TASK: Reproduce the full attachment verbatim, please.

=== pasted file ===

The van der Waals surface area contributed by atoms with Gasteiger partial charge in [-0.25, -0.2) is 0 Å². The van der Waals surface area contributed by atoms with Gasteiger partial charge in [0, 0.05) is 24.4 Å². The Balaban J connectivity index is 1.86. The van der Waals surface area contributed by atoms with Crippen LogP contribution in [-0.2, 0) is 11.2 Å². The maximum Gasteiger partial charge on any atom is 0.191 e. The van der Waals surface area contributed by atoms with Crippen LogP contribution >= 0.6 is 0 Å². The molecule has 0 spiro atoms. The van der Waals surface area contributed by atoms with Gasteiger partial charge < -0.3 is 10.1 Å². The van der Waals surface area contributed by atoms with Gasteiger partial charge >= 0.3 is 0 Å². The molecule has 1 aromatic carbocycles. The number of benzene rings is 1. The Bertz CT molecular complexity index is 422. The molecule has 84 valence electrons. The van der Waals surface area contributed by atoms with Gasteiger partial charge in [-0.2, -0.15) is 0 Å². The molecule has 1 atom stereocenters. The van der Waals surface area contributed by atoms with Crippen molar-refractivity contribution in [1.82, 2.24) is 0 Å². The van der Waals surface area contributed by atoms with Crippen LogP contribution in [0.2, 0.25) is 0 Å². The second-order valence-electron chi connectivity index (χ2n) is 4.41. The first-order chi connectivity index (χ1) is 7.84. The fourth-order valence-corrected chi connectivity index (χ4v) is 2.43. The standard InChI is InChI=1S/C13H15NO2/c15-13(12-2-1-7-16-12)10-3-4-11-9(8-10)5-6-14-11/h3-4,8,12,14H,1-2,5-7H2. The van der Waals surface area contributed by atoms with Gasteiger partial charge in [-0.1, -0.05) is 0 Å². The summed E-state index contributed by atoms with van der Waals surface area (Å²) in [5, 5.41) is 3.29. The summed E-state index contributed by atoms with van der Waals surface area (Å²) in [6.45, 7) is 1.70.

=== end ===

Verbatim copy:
The van der Waals surface area contributed by atoms with Gasteiger partial charge in [-0.25, -0.2) is 0 Å². The van der Waals surface area contributed by atoms with Gasteiger partial charge in [0, 0.05) is 24.4 Å². The Balaban J connectivity index is 1.86. The van der Waals surface area contributed by atoms with Crippen LogP contribution in [-0.2, 0) is 11.2 Å². The maximum Gasteiger partial charge on any atom is 0.191 e. The van der Waals surface area contributed by atoms with Crippen LogP contribution >= 0.6 is 0 Å². The molecule has 0 spiro atoms. The van der Waals surface area contributed by atoms with Gasteiger partial charge < -0.3 is 10.1 Å². The van der Waals surface area contributed by atoms with Gasteiger partial charge >= 0.3 is 0 Å². The molecule has 1 aromatic carbocycles. The number of benzene rings is 1. The Bertz CT molecular complexity index is 422. The molecule has 84 valence electrons. The van der Waals surface area contributed by atoms with Gasteiger partial charge in [-0.2, -0.15) is 0 Å². The molecule has 1 atom stereocenters. The van der Waals surface area contributed by atoms with Crippen molar-refractivity contribution in [1.82, 2.24) is 0 Å². The van der Waals surface area contributed by atoms with Crippen LogP contribution in [0.2, 0.25) is 0 Å². The second-order valence-electron chi connectivity index (χ2n) is 4.41. The first-order chi connectivity index (χ1) is 7.84. The fourth-order valence-corrected chi connectivity index (χ4v) is 2.43. The standard InChI is InChI=1S/C13H15NO2/c15-13(12-2-1-7-16-12)10-3-4-11-9(8-10)5-6-14-11/h3-4,8,12,14H,1-2,5-7H2. The van der Waals surface area contributed by atoms with Gasteiger partial charge in [-0.1, -0.05) is 0 Å². The summed E-state index contributed by atoms with van der Waals surface area (Å²) in [5, 5.41) is 3.29. The summed E-state index contributed by atoms with van der Waals surface area (Å²) in [6.45, 7) is 1.70.